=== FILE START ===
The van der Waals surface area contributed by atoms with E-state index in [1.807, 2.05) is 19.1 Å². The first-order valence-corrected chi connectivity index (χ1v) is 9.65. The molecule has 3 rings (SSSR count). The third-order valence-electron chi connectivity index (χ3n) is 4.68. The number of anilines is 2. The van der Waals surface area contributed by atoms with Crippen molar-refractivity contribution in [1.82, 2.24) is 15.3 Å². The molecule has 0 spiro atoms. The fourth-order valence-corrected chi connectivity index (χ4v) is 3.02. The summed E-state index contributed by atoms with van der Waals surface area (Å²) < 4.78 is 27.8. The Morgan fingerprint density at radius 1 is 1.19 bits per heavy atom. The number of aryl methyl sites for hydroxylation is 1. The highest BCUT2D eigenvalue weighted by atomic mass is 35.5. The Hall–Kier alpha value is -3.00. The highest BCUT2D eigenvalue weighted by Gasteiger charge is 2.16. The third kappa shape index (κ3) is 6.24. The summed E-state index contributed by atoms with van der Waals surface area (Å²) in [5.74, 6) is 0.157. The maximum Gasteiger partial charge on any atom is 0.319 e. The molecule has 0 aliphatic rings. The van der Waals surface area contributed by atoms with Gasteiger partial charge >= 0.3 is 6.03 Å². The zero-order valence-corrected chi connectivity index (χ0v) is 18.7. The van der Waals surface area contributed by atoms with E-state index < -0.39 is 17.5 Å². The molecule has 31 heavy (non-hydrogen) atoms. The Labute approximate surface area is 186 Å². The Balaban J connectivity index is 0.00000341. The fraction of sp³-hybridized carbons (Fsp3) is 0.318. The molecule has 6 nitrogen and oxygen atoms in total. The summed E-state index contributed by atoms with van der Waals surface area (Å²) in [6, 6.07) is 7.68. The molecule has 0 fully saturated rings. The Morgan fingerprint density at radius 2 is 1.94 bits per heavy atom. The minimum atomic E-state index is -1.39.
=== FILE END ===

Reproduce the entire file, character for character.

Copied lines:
The van der Waals surface area contributed by atoms with E-state index in [1.807, 2.05) is 19.1 Å². The first-order valence-corrected chi connectivity index (χ1v) is 9.65. The molecule has 3 rings (SSSR count). The third-order valence-electron chi connectivity index (χ3n) is 4.68. The number of anilines is 2. The van der Waals surface area contributed by atoms with Crippen molar-refractivity contribution in [1.82, 2.24) is 15.3 Å². The molecule has 0 spiro atoms. The fourth-order valence-corrected chi connectivity index (χ4v) is 3.02. The summed E-state index contributed by atoms with van der Waals surface area (Å²) < 4.78 is 27.8. The Morgan fingerprint density at radius 1 is 1.19 bits per heavy atom. The number of aryl methyl sites for hydroxylation is 1. The highest BCUT2D eigenvalue weighted by atomic mass is 35.5. The Hall–Kier alpha value is -3.00. The highest BCUT2D eigenvalue weighted by Gasteiger charge is 2.16. The third kappa shape index (κ3) is 6.24. The summed E-state index contributed by atoms with van der Waals surface area (Å²) in [5.74, 6) is 0.157. The maximum Gasteiger partial charge on any atom is 0.319 e. The molecule has 0 aliphatic rings. The van der Waals surface area contributed by atoms with Gasteiger partial charge >= 0.3 is 6.03 Å². The zero-order valence-corrected chi connectivity index (χ0v) is 18.7. The van der Waals surface area contributed by atoms with E-state index < -0.39 is 17.5 Å². The molecule has 31 heavy (non-hydrogen) atoms. The Labute approximate surface area is 186 Å². The Balaban J connectivity index is 0.00000341. The fraction of sp³-hybridized carbons (Fsp3) is 0.318. The molecule has 6 nitrogen and oxygen atoms in total. The summed E-state index contributed by atoms with van der Waals surface area (Å²) in [6, 6.07) is 7.68. The molecule has 0 fully saturated rings. The Morgan fingerprint density at radius 2 is 1.94 bits per heavy atom. The minimum atomic E-state index is -1.39.